(With training camps starting soon around the league, we’re looking ahead at the 2019 fantasy football season and attempting to answer the burning questions around the league. For each team, we’ll ask, and hopefully answer, 3-4 questions about their season to come in fantasy. This is 100 Questions.)
From 2014 to 2017, the Detroit Lions went a combined 36-28 with three second-place finishes, three winning records, and two playoff appearances. It was an easy run of success to nitpick, but it was still a run of success. The team entered 2018 with three high-ceiling receivers, a second-round draft pick at running back, and a quarterback on a run of three straight (and six out of seven) top-10 fantasy finishes.
The problem was, 2018 didn’t work out so well. The team went 6-10. That quarterback nearly fell out of the top 20. The rookie back had a decent stretch, but only played 10 games and finished as the No. 33 for fantasy. One of the high-ceiling receivers got traded away, one got hurt and played only nine games. The third had a perfectly fine season, but that’s not a lot to hang a fantasy hat on. Heading into 2019, the Lions have much less excitement around them, including for fantasy. But should we be more interested than we are?
#79: Is there any fantasy upside left for Matthew Stafford?
Stafford has never been among the league’s elite quarterbacks in terms of PFF grading (his career-best qualifying grade was a seventh-best 81.6 in 2016), but for fantasy he more than held his own, finishing in the top 10 six out of seven years 2011-2017. In 2018, though, he had his lowest yardage total in that span (3,777, his first time under 4,000 yards since his injury-plagued 2010), his second-lowest touchdown total, his lowest yards per attempt. He even had his lowest rushing output of his successful stretch, with only 71 yards and no touchdowns. But the worst thing for Stafford was the raw lack of quantity. He attempted an all-time record 727 passes in 2012 and has seen that number fall in literally every season since. His 555 pass attempts in 2018 still ranked 11th in the league, but for a guy who has regularly hung out near No. 1, “11th” is pretty low.
Best guess: The Lions have given no indication that Stafford’s total of pass attempts will rise back in 2019; on the contrary, all indications are that the team will be committed even more strongly to the run — new offensive coordinator Darrell Bevell has reaffirmed that several times this offseason. If Stafford is going to be passing the ball in the range of 550 times instead of 650 — and throwing it shorter than ever before at the same time — his efficiency just isn’t high to offset that drop. He’s going off the board 23rd among quarterbacks according to current ADP (per Fantasy Football Calculator) and is ranked 24th in our PFF Fantasy staff rankings, and even those might be on the generous side.
#80: So is this just a rushing offense now? What does that mean for the receivers?
We saw above that Bevell certainly thinks so. And it just became more run-heavy as the season went on last year; the Lions topped a 70% pass-play percentage in a game three times in the first half of the season, but topped out at 65% in the last half. Even accounting for gamescript, this was a run-heavy team. Kenny Golladay had a breakout year last year as the team passed more early and then Golden Tate was traded and Marvin Jones was hurt, but the team’s increased reliance on the run hurt him as the year went on. He was an WR2 or better four times in the season’s first five weeks, but then did it only three times in 10 games after the team’s bye.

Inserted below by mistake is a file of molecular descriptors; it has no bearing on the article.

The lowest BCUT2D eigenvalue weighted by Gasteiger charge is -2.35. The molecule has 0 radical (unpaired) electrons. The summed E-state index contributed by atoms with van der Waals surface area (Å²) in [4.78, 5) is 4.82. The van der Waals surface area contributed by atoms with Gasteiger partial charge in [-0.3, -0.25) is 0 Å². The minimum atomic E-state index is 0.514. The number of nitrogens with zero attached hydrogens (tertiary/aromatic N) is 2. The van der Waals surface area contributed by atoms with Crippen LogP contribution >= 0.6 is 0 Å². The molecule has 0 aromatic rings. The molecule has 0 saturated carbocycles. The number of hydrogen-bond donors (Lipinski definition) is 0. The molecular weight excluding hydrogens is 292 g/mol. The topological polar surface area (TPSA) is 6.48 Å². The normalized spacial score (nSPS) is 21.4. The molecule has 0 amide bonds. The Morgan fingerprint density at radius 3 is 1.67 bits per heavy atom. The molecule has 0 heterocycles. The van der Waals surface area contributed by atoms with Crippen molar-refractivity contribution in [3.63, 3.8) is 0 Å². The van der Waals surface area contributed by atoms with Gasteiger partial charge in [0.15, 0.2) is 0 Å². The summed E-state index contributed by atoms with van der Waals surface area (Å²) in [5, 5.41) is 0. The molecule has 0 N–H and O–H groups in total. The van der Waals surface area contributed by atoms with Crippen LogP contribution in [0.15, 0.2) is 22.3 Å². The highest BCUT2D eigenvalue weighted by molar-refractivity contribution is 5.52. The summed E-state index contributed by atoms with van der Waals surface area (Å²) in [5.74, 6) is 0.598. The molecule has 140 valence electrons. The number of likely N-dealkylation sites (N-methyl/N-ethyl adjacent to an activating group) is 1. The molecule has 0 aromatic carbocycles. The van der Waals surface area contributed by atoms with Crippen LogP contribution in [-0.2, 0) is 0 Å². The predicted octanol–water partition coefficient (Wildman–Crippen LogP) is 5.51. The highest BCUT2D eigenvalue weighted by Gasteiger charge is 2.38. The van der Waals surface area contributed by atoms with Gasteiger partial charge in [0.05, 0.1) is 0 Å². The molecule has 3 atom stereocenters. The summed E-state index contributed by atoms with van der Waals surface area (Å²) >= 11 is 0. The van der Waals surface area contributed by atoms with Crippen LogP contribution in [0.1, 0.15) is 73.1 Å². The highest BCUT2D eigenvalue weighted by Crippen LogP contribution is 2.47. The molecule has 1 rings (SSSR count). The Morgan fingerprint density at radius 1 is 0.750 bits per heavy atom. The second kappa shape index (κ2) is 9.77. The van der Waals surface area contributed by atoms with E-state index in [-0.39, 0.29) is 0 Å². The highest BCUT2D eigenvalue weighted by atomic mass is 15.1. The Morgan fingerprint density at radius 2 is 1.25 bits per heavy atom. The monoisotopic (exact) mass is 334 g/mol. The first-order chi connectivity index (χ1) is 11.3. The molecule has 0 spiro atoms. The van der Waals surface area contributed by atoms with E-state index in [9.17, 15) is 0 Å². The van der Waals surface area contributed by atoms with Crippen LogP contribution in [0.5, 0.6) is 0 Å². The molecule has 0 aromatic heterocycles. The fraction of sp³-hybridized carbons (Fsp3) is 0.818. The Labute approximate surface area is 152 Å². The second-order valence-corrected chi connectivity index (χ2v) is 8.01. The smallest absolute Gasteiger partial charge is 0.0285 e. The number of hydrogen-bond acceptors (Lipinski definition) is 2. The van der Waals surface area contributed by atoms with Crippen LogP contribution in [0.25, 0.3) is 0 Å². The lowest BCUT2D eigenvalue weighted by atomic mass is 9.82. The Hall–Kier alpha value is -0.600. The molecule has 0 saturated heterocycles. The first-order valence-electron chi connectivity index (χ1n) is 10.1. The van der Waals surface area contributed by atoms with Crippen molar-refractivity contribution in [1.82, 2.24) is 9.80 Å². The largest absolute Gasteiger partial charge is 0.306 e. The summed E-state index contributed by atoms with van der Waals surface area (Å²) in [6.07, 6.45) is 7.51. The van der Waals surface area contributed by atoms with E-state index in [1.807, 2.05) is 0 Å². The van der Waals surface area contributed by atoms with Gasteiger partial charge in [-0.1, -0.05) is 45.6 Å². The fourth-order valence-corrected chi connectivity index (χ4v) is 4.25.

Best guess: Golladay is still around, Jones is back from injury, and Danny Amendola has been added. On top of that, the team signed Jesse James and drafted T.J. Hockenson to play tight end. Even if James does most of his work as a blocker and Hockenson performs like a rookie tight end, the three receivers are going to have to fight over measly offerings. Golladay is still going to be the No. 1 receiver from a quantity standpoint, though Jones is interesting because of his propensity for valuable targets (in games they both played last year, Jones had 12 end-zone targets, compared to four for Golladay). That doesn’t leave much for Amendola. Current ADP (Golladay is 18th, Jones 38th, Amendola undrafted) is mostly right, although our staff rankings show there’s a clear value to Jones as a value play (he’s ranked 31st). No matter what, draft Lions receivers with the knowledge that there is low upside.
#81: So that should mean big things for Kerryon Johnson? Is he up for that workload?
If the team is passing that much less, it stands to reason that it will be running more, and that should mean good things for the running game on the whole. That said, while Johnson will be the lead back, he’s joined by holdover pass-catching back Theo Riddick and free agent signee C.J. Anderson. The Lions didn’t go hard on Johnson as a rookie — he didn’t top 16 carries in a game until Week 7, didn’t top 40 offensive snaps until the week after. Yes, he dealt with injury on the year, but he still ended up only ninth among rookies in carries, behind backups like Josh Adams and Royce Freeman and a quarterback in Lamar Jackson.
Best guess: One part of Johnson’s value will become clearer before the season starts, with some rumors Riddick is on the roster bubble and might not be a Lion come Week 1. If that happens, Johnson will soak up a lot of Riddick’s targets and his value will spike. Absent that, he’s definitely not going to be a bell cow and, even with the team’s commitment to the run, might cede enough carries to Anderson to hurt his value. Johnson is going off the board 18th among running backs in drafts and comes in at 21st in our staff rankings. If Riddick is on the roster, he’s probably going at his ceiling. If Riddick goes away? There’s value there. He’s 26th in my rankings, so clearly I think Riddick is sticking around.